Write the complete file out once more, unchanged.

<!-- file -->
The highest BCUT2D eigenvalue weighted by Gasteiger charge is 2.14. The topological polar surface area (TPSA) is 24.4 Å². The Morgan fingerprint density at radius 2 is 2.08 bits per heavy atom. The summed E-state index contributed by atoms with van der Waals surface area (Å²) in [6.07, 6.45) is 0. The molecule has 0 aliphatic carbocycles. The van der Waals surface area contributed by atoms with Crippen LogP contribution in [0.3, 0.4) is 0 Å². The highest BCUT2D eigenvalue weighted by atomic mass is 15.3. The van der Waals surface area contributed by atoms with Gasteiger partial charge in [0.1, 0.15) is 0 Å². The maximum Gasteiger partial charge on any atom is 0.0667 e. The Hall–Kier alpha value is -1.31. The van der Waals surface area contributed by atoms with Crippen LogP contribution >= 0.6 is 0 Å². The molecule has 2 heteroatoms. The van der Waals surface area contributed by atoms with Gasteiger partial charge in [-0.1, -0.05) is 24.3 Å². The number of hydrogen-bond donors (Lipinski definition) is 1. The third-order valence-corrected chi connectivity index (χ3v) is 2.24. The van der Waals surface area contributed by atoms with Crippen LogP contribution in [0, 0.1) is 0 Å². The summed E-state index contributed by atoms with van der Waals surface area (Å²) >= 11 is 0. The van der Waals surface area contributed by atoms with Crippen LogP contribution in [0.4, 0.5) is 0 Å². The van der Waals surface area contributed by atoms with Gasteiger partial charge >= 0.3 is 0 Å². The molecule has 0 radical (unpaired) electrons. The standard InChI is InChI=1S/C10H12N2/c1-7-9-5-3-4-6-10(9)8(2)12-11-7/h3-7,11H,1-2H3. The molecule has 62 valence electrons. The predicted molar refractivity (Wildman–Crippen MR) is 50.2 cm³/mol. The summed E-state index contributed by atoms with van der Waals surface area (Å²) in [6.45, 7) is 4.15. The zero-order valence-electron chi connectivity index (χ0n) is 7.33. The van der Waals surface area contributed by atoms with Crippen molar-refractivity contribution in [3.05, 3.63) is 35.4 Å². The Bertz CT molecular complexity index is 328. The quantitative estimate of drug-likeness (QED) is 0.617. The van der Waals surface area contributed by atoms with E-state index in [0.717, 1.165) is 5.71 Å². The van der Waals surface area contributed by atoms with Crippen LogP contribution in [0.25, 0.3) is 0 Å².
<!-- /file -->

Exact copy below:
The highest BCUT2D eigenvalue weighted by Gasteiger charge is 2.14. The topological polar surface area (TPSA) is 24.4 Å². The Morgan fingerprint density at radius 2 is 2.08 bits per heavy atom. The summed E-state index contributed by atoms with van der Waals surface area (Å²) in [6.07, 6.45) is 0. The molecule has 0 aliphatic carbocycles. The van der Waals surface area contributed by atoms with Crippen LogP contribution in [0.3, 0.4) is 0 Å². The highest BCUT2D eigenvalue weighted by atomic mass is 15.3. The van der Waals surface area contributed by atoms with Gasteiger partial charge in [0.1, 0.15) is 0 Å². The maximum Gasteiger partial charge on any atom is 0.0667 e. The Hall–Kier alpha value is -1.31. The van der Waals surface area contributed by atoms with Crippen LogP contribution >= 0.6 is 0 Å². The molecule has 2 heteroatoms. The van der Waals surface area contributed by atoms with Gasteiger partial charge in [-0.1, -0.05) is 24.3 Å². The number of hydrogen-bond donors (Lipinski definition) is 1. The third-order valence-corrected chi connectivity index (χ3v) is 2.24. The van der Waals surface area contributed by atoms with Crippen LogP contribution in [0, 0.1) is 0 Å². The summed E-state index contributed by atoms with van der Waals surface area (Å²) >= 11 is 0. The van der Waals surface area contributed by atoms with Crippen LogP contribution in [0.4, 0.5) is 0 Å². The van der Waals surface area contributed by atoms with Gasteiger partial charge >= 0.3 is 0 Å². The molecule has 0 radical (unpaired) electrons. The standard InChI is InChI=1S/C10H12N2/c1-7-9-5-3-4-6-10(9)8(2)12-11-7/h3-7,11H,1-2H3. The molecule has 62 valence electrons. The predicted molar refractivity (Wildman–Crippen MR) is 50.2 cm³/mol. The summed E-state index contributed by atoms with van der Waals surface area (Å²) in [6.45, 7) is 4.15. The zero-order valence-electron chi connectivity index (χ0n) is 7.33. The van der Waals surface area contributed by atoms with Crippen molar-refractivity contribution in [3.05, 3.63) is 35.4 Å². The Bertz CT molecular complexity index is 328. The quantitative estimate of drug-likeness (QED) is 0.617. The van der Waals surface area contributed by atoms with E-state index in [0.717, 1.165) is 5.71 Å². The van der Waals surface area contributed by atoms with Crippen LogP contribution in [0.25, 0.3) is 0 Å².